Fine dining and career advice


Ellen Hill

Mariah Burnett talks with a boss

Approximately 50 people milled about the Stearns Hall performance space, each clutching a bingo sheet filled with question starters so that the attendants of the Dinner with the Boss event might get to know one another.

Upon arriving at this March 24 event, attendees were given a nametag that identified their major or indicated alumni status. The bingo sheet, which was filled with spaces such as “grew up in Vermont” or “has had Jim Black as a professor,” was an excuse to start up a conversation. The rules laid out on the sheet instructed participants to yell bingo upon completion of a row, but the crowd just ignored that.

At 6 p.m., JSC President Elaine Collins took the stage to welcome guests as they found their seats. The guest list was primarily made up of current JSC students and alumni who graduated any time between 1970 and the last couple of years.

“I think back to my own career path and recognize how critically important it is to know how to make career connections, how to grow networks, how to develop skills, experiences and opportunities needed to meet future career goals, and how to prepare for a job search,” said Collins. “Dinner with the Boss ensures that future Johnson alumni are well prepared in these areas and more.”

The tables were arranged so that each one received two alums and four other guests, for a total of six table members.

Following President Collins’ speech were the introduction of the alums and their advice for the students attending the event. Most of the advice given by the alums — such as Greg Stefanski, the executive director of Laraway Youth and Family Services, or Rebecca McGregor, the full time dance instructor at Lyndon Institute — followed in the vein of “not settling down too soon — to try different things and really experience a lot in life before sticking to just one career,” said JSC senior Chris Austin.

One voice dissented against trying multiple lines of work to see what fits, and that was JSC alum Kenneth Kopsco, who advocated for finding a particular line of work and sticking with it in order to climb the corporate ladder.

When it came time for dinner to be served at 6:30, Elaine Harvey (Assistant Athletics Director, External and Internal Communications, Athletics, SHAPE & Recreation) stood up and gave an energetic lecture on how to properly eat in a business setting. This lecture contained the dos and don’ts of proper dining, which fork to use first, and the various sins that one shouldn’t commit while having dinner with a prospective employer.

As she was speaking, the staff of Sodexo quietly and efficiently laid out the first course, which was a spinach salad with cranberry vinaigrette, toasted almonds, dried cranberries, and slices of pears laid overtop.

After Harvey’s speech, each table was left to converse amongst themselves, to interact with the alums in casual conversation.

When attendees registered online, they were given a choice between a meat option and a vegetarian option. Tom Fondakowski, the Sodexo manager, came over to each table to re-explain the dining options. The meat option was a pork loin so tender it practically melted, served in a red wine garlic sauce and accompanied by asparagus and mashed cauliflower.

Vegetarians were served a Portobello mushroom stuffed with orzo and chevre cheese, with a side of asparagus.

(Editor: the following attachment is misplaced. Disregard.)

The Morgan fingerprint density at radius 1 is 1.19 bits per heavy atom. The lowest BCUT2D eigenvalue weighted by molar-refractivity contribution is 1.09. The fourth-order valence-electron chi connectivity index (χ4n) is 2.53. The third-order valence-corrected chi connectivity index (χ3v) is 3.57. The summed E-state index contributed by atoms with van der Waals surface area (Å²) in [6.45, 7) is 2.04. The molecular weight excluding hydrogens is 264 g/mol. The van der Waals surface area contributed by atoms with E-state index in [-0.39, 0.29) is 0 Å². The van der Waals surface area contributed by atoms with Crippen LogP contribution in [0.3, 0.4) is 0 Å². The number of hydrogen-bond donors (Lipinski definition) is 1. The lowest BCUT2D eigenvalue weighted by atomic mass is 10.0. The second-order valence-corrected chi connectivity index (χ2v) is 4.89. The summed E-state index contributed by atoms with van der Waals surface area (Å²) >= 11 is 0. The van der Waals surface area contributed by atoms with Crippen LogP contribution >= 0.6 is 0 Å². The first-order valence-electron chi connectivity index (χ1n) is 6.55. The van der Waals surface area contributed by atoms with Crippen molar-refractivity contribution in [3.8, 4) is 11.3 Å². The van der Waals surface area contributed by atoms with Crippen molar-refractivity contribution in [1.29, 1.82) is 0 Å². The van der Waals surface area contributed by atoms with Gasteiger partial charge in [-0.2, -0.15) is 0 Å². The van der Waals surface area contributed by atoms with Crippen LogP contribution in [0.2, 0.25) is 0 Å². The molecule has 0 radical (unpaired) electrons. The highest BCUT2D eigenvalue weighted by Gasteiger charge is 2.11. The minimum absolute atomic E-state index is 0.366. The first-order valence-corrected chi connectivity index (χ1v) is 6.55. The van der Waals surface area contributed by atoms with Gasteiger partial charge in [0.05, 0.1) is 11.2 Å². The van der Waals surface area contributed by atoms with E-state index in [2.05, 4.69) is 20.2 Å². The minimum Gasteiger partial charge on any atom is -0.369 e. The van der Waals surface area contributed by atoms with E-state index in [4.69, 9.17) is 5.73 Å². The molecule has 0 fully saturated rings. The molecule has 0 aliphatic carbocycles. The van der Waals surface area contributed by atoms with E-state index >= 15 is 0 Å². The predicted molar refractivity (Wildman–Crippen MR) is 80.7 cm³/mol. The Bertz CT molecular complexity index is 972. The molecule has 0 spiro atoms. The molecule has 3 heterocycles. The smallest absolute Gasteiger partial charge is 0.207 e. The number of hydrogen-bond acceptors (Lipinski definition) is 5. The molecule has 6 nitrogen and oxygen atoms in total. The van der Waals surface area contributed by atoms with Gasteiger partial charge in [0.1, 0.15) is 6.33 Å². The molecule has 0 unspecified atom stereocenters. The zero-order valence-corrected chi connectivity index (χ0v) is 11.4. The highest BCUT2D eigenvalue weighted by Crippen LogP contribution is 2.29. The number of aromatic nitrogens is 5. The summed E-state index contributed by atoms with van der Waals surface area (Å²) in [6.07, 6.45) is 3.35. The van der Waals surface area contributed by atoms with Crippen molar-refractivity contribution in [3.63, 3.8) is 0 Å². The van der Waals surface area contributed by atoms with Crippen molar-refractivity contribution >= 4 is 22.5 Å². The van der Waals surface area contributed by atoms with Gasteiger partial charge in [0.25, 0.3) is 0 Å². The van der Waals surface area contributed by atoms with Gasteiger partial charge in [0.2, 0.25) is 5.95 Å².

Beth Walsh, the career development coordinator for JSC and one of the driving forces behind this event, took the stage at 7:15 to talk about how to “Dress For Success.”

“Always dress professionally,” she said. “You want it to be clear to them how much you want this job. You want to do your best to look professional.”

While Walsh was talking, dessert, in the form of chocolate lava cake, was served, with strawberry sauce and whipped cream gracefully adorning the plate.

To conclude the meal, and the event, Internship Program Coordinator Ellen Hill stood up to give the closing remarks.

In addition to providing a nice meal and some sage advice from graduates, this dinner was an opportunity for students to learn from those who came before them. “I’d say it’s important for people to go because it provides really good insider knowledge on tips to make in in the job field,” said Anna Hughes, a junior at JSC.

For those who are soon to graduate, like Austin, this dinner provided an opportunity to learn how to comport themselves in a business setting.

“What I got out of the event was a better understanding of dinner etiquette, especially if I ever have to dine with the boss, how to present myself in the best way possible, and a business card from one of the alumni,” said Austin.

While student attendance for this event was mostly limited to upper-class students, there were some exceptions, like freshman Cambrie Earle. Unlike the upperclassmen, who have already decided their majors and who came to this event to talk to alums in their prospective field, Earle viewed this as an opportunity to help narrow down her focus at JSC.

“Well, I’m only a freshman, so I’ve got all four years to prepare,” said Earle. “But yes, it helped with deciding whether business is the way to go or not. I think [Dinner with the Boss is] very important . . . for those who are pursuing a job in business, and to get ready for those job interviews for the real world.”

One of the most common pieces of advice given by the alums was about saving money for the future. “Start planning and saving for your retirement now,” said Earle. “There is nothing better than knowing you will have a better retirement.”